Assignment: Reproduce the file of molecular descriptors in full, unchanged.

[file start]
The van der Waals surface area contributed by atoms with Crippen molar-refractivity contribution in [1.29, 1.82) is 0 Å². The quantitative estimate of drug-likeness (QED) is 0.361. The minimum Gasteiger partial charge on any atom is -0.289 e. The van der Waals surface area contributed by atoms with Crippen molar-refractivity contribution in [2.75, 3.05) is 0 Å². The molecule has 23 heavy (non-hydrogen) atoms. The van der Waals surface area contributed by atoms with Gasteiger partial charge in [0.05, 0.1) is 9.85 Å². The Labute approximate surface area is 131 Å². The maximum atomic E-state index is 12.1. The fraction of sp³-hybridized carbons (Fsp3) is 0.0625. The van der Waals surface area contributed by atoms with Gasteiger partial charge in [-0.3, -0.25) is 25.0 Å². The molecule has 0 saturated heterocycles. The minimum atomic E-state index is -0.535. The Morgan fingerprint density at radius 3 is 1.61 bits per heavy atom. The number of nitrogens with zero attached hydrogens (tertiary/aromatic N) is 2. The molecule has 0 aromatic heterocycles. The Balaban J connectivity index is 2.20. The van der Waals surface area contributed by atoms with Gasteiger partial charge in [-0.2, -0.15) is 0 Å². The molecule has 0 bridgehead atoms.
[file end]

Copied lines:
The van der Waals surface area contributed by atoms with Crippen molar-refractivity contribution in [1.29, 1.82) is 0 Å². The quantitative estimate of drug-likeness (QED) is 0.361. The minimum Gasteiger partial charge on any atom is -0.289 e. The van der Waals surface area contributed by atoms with Crippen molar-refractivity contribution in [2.75, 3.05) is 0 Å². The molecule has 23 heavy (non-hydrogen) atoms. The van der Waals surface area contributed by atoms with Gasteiger partial charge in [0.05, 0.1) is 9.85 Å². The Labute approximate surface area is 131 Å². The maximum atomic E-state index is 12.1. The fraction of sp³-hybridized carbons (Fsp3) is 0.0625. The van der Waals surface area contributed by atoms with Gasteiger partial charge in [-0.3, -0.25) is 25.0 Å². The molecule has 0 saturated heterocycles. The minimum atomic E-state index is -0.535. The Morgan fingerprint density at radius 3 is 1.61 bits per heavy atom. The number of nitrogens with zero attached hydrogens (tertiary/aromatic N) is 2. The molecule has 0 aromatic heterocycles. The Balaban J connectivity index is 2.20. The van der Waals surface area contributed by atoms with Gasteiger partial charge in [-0.2, -0.15) is 0 Å². The molecule has 0 bridgehead atoms.